THE GENTLEMEN: Nobody Does It Like Guy Ritchie

This isn’t Ritchie’s best, but it fits like a glove

It’s an extremely rare breed of director that becomes known for a signature style.

I find it somewhat odd, then, when the iconic and stylish director Guy Ritchie gets frequently criticized for somehow “returning to the well” or gets culturally penalized for the “samie-ness” of the stamp he puts on his films. Sure, when you get as stylized as Ritchie does, that’s bound to put many people off. Style is quite subjective, after all. It’s not that I don’t understand any kind of criticism of Ritchie. The guy’s only human. But I don’t understand the regular criticism I hear that Ritchie should somehow be docked for applying to his films the signature style that’s built him a successful and decades-spanning career when precisely by applying that style, he’s reached a level of cultural awareness the vast majority of directors will absolutely never achieve. Guy Ritchie is known the world over for delivering a distinct brand of entertainment, and he’s the best in the world at delivering that brand.

Which brings us to The Gentlemen.

Coming off of several larger, more studio tentpole titles such as the Sherlock Holmes films, the box office flop King Arthur (which I borderline loved, naturally), and then the mega-Disney hit Aladdin (which I also borderline loved), this film really is Ritchie returning to his roots. Fitting in comfortably with such early British gangster epics as Lock, Stock, and Two Smoking Barrels, Snatch, or RockNRolla, The Gentlemen is every bit a chapter in the Guy Ritchie-verse, only with a more famous cast.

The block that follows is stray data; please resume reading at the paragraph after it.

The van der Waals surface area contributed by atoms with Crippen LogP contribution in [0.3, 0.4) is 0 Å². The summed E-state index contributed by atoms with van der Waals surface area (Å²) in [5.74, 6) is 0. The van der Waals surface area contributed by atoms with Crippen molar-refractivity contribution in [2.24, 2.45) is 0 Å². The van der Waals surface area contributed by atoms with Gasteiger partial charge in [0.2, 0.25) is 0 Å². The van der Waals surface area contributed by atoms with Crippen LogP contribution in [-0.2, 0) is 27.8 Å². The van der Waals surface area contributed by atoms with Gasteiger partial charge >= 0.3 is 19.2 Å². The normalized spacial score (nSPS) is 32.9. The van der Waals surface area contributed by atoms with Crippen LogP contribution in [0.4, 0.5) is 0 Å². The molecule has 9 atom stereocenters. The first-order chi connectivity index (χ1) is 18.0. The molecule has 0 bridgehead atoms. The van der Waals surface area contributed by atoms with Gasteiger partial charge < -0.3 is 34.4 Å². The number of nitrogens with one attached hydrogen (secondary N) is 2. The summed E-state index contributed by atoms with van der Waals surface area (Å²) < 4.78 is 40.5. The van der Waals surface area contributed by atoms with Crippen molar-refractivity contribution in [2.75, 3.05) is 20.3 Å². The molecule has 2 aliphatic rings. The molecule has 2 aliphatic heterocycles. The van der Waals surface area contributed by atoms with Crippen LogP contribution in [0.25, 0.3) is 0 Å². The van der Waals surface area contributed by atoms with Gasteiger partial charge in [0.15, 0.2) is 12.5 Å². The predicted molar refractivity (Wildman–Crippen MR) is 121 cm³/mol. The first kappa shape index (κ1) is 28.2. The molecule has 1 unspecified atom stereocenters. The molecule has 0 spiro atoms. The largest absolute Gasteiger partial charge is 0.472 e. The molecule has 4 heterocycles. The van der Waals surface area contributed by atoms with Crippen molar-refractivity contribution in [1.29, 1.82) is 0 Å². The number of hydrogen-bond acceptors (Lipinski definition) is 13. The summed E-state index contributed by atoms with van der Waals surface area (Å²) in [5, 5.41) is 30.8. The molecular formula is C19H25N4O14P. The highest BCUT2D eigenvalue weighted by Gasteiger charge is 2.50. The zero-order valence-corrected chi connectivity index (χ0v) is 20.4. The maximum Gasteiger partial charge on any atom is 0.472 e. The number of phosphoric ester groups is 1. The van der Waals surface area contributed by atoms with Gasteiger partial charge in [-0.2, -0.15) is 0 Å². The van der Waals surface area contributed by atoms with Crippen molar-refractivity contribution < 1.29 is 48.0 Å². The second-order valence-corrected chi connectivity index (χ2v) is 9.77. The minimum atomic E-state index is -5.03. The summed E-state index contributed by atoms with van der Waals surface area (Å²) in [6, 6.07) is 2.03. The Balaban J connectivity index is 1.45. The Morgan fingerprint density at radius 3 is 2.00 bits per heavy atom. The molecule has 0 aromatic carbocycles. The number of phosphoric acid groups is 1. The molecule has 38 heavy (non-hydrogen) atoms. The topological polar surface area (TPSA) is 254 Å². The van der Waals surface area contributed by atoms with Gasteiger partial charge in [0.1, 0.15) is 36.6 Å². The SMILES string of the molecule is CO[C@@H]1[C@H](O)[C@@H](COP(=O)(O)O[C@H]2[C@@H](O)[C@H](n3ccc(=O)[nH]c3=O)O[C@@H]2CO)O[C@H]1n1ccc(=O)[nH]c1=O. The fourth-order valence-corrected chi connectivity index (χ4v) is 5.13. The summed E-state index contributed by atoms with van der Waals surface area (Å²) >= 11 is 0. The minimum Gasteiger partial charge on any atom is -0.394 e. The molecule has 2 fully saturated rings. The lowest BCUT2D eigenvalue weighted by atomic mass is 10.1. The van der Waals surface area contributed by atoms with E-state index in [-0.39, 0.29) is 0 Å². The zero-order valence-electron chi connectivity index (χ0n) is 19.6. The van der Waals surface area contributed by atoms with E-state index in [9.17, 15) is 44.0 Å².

It’s actually the cast that provides The Gentlemen with its most standout ingredient from the rest of Ritchie’s British gangster, slang-filled, epically complicated adventures. Matthew McConaughey is the ostensible “lead” king of the jungle weed dealer “Mickey” Pearson. He thankfully plays an American, as I somewhat shudder to imagine McConaughey’s attempts at a British accent. Mickey is not a stretch for him. He plays cooler than cool, and stands on some kind of code that allows him to see himself as less of an evil drug lord because he only deals in weed. He’ll still murder you, but his drugs probably won’t. Yet our guide through this tale is really Ritchie’s Arthur, Charlie Hunnam, as Mickey’s right hand man Ray. After that, it gets a little complicated with all the different players and dealers and foot soldiers. But ultimately The Gentlemen is a tale of Mickey and Ray trying to go out of the drug trade on top, exiting in one piece with a small fortune on their hands. When the king of the jungle tries to cash out, it causes lots of ripples in the underworld. And Ritchie is going to ride those ripples and turn them into as many comedic scenarios and double crosses and twists and turns as he can possibly wring out of that scenario.